Today, children are raised a little differently. I must confess that I was a guilty parent. When I let my daughter ride her bike, it was only within a three block radius of my home. She had a helmet, a two-way radio in case of emergency, and a mom quietly stalking her from behind the trees. I watched her like a hawk on the swing-set and sent bottled water with her when she went to play. The thought of letting her ride her bike to school or to a store was mortifying. If we went to a park, we were laden down with hand sanitizer and wet wipes. I refused to start the car until all seat belts were properly buckled and I had full sight of her in the rearview mirror.

Society changed and we had to adjust with it. Some of the changes were for the safety of our children, others were to assuage the fears of parents. Many of the freedoms we were able to experience while growing up are no longer an option for today’s children. But I feel the true loss is in the adventure. We grew strong and fearless as we learned to cope on our own. Our imaginations soared as we had to make up our own games and friendship rituals. We learned to think about our actions and their consequences, and suffered when we failed to heed to common sense.  And I wish we lived in a world where our children and grandchildren could feel as we felt — strong, independent and fearless explorers.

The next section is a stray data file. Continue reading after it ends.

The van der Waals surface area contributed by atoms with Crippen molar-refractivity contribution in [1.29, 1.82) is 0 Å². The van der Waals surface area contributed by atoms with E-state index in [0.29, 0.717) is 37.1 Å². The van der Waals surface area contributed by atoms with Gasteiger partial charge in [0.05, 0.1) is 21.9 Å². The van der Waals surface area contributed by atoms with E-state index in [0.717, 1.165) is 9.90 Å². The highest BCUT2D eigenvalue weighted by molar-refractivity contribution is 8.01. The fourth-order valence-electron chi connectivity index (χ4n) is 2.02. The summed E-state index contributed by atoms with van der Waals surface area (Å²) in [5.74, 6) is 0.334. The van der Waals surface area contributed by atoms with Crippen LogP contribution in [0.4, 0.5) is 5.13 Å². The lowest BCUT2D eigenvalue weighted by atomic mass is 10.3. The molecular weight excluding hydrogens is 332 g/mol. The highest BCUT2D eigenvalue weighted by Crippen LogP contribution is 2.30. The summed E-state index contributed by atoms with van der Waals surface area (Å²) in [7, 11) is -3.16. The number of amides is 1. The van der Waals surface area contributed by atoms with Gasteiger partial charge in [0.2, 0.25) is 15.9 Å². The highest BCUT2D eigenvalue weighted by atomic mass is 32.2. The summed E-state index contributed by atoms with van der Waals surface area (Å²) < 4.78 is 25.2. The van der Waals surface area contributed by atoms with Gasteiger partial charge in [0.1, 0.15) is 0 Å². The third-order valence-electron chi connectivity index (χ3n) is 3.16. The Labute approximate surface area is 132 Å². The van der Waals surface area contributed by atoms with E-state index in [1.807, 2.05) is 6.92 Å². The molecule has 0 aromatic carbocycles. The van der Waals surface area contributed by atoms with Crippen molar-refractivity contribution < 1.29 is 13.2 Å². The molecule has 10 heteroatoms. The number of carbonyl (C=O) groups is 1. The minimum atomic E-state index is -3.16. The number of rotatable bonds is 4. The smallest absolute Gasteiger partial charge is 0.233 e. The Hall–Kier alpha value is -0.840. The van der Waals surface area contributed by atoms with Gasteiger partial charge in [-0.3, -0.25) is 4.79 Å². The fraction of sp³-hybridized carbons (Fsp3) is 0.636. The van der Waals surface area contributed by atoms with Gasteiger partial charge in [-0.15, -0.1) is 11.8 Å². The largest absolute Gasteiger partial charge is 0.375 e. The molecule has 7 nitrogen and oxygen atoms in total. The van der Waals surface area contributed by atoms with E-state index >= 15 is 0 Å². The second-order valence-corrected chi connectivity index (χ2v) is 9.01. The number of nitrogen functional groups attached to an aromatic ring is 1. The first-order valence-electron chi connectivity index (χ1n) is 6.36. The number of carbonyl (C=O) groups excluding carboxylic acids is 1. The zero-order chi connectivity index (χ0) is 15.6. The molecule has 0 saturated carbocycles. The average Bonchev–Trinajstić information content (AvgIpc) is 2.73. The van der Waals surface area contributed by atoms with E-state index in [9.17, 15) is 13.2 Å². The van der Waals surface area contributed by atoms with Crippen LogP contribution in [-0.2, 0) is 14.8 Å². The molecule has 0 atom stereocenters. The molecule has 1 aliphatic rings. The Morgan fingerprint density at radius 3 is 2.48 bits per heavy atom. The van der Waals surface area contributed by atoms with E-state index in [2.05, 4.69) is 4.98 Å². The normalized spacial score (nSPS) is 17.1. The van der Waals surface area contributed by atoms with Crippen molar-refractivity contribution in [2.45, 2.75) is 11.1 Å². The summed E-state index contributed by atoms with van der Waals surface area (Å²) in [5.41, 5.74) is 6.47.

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Confessions of a Baby Boomer, Part 1

p1000870I recently hosted a family gathering in my home and served all the favorite dishes from the 60’s. These were foods our parents were preparing for their parties, and food we children came to know and love; the temperamental chiffon cake, the iconic Jell-O mold and Ruffles with Lipton Onion Soup Dip to name a few. The preparations brought back precious memories from my childhood and made me pause to remember the good old days. It also brought forth the realization that family gatherings, a staple of my youth, are few and far between now. Growing up, my daughter never experienced the weekly Sunday family dinner and fellowship. My generation was set on making our own way forth in the world which led us to move away from our home states to forge a new path. More of attended college and procured jobs outside of the areas where we were born and raised. Work quietly slipped into the prime position ahead of family. Dinners became fast food and quick fixes eaten in different rooms or in front of the television. Relatives are spread out over numerous states and visit only a few times a year for holidays. This saddens my heart as I cannot imagine my childhood without these memories.